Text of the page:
Editorial | 2012 election: Time for women’s participation
Published: Tuesday, October 16, 2012
Updated: Tuesday, October 16, 2012 08:10
The economic and political state of the U.S. has seen recent changes for women at many different levels, including higher education participation rates for women and a higher rate of women maintaining employment through the slow economic recovery. Add on the divisive and serious issue of providing for women’s health care, and the stakes are high for American women in 2012. It is imperative that American women vote in this election, no matter whom they choose to support.
What exactly makes this an important election for women? The ascendancy of politicians looking to balance the federal budget by cutting government spending has spawned a movement to defund Planned Parenthood, an organization that has been criticized by those who are anti-abortion as a body that subsidizes abortions nationwide. As described in today’s Features article (pages four and five), Planned Parenthood provides a number of services for women of all ages, from contraceptives to check-ups, screenings and other less-controversial forms of healthcare.
Mitt Romney has expressed his personal opposition to a number of policies that greatly affect American women. His plans include the overturning of Roe v. Wade and the repeal of the American Affordable Care Act, also known as Obamacare, which illegalizes discrimination in insurance based on a preexisting condition. This has been a problem for women in the past, as insurance companies often raised premiums for women’s coverage simply due to their sex.
The Obama campaign has pushed for the protection of these policies and the continuation of funding for Planned Parenthood as fundamental rights for American women. Today’s News article “Student plan improves access to birth control” examines Obamacare’s impact on Tufts’ student healthcare; birth control is now covered without a co-pay.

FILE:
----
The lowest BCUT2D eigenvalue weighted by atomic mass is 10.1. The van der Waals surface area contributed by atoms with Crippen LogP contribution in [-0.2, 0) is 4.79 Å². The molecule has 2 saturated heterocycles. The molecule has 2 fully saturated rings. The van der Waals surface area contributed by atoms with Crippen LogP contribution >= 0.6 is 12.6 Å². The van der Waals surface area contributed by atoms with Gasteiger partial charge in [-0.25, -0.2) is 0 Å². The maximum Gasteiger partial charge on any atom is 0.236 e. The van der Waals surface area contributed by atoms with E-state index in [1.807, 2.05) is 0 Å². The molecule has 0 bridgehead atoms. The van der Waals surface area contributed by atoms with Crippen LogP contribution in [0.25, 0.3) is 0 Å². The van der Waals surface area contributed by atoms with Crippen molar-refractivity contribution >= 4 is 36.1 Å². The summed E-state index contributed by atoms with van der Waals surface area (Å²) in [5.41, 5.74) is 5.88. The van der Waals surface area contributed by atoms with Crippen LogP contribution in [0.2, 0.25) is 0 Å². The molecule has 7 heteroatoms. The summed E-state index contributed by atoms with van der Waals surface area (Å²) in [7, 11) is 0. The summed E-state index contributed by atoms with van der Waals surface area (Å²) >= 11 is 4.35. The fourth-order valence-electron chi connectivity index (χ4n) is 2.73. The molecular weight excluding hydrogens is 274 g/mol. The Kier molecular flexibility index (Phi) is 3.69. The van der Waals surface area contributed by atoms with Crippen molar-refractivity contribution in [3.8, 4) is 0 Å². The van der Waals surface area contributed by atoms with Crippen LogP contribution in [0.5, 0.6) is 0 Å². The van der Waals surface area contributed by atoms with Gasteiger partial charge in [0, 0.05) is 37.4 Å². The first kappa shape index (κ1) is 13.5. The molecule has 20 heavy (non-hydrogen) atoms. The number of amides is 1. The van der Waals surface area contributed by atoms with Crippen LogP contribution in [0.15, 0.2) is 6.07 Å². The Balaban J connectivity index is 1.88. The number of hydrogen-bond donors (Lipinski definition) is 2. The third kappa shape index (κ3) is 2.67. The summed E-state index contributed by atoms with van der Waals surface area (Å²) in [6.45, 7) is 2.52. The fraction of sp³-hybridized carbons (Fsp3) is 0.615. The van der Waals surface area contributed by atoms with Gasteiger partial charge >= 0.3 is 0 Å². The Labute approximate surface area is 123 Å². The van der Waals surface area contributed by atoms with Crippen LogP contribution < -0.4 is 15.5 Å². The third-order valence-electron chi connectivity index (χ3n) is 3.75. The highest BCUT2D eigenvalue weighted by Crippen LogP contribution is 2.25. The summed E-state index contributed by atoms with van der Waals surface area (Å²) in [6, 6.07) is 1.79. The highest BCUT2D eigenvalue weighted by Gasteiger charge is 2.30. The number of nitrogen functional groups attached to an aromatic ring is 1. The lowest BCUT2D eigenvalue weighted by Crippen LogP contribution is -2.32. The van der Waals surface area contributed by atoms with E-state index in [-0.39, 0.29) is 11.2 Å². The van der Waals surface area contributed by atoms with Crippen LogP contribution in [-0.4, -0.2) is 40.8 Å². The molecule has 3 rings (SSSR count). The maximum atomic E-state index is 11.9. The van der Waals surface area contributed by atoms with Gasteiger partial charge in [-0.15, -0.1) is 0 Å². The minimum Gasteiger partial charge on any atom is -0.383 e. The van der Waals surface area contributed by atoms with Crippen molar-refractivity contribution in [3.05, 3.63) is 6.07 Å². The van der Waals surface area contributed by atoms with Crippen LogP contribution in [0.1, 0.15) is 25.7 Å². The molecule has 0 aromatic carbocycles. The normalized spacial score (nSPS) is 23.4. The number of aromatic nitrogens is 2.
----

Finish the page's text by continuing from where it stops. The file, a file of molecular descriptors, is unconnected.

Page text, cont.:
Economic and educational issues are also major topics for women in this election. The recession saw women retain jobs better than men, and college-aged women are now the majority in American higher learning. Therefore, this election holds a great deal of importance for women in the career force and universities, demonstrated by a national dialogue that has included student-loan debt as well as women’s roles in the workplace.
Despite a tepid economic recovery under the Obama administration, the President signed the Lily Ledbetter Fair Pay Act, which sought to close the gender gap in the workplace, at the beginning of his term. Romney has stressed the importance of getting all of America back to work, cutting the debt and improving the overall economy. Romney has said that he believes that a pro-growth strategy is good for all of America, women included. The Romney campaign, particularly Congressman and candidate for Vice President Paul Ryan, has stressed the importance of cutting the national debt before its severity reaches detrimental proportions.
As discussed in today’s Features article, women have become, as 51 percent of the population, a crucial voting bloc in American elections. Regardless of her political stance on women’s access to healthcare, the economy or women’s positions in the workplace, every woman should exercise her right to vote.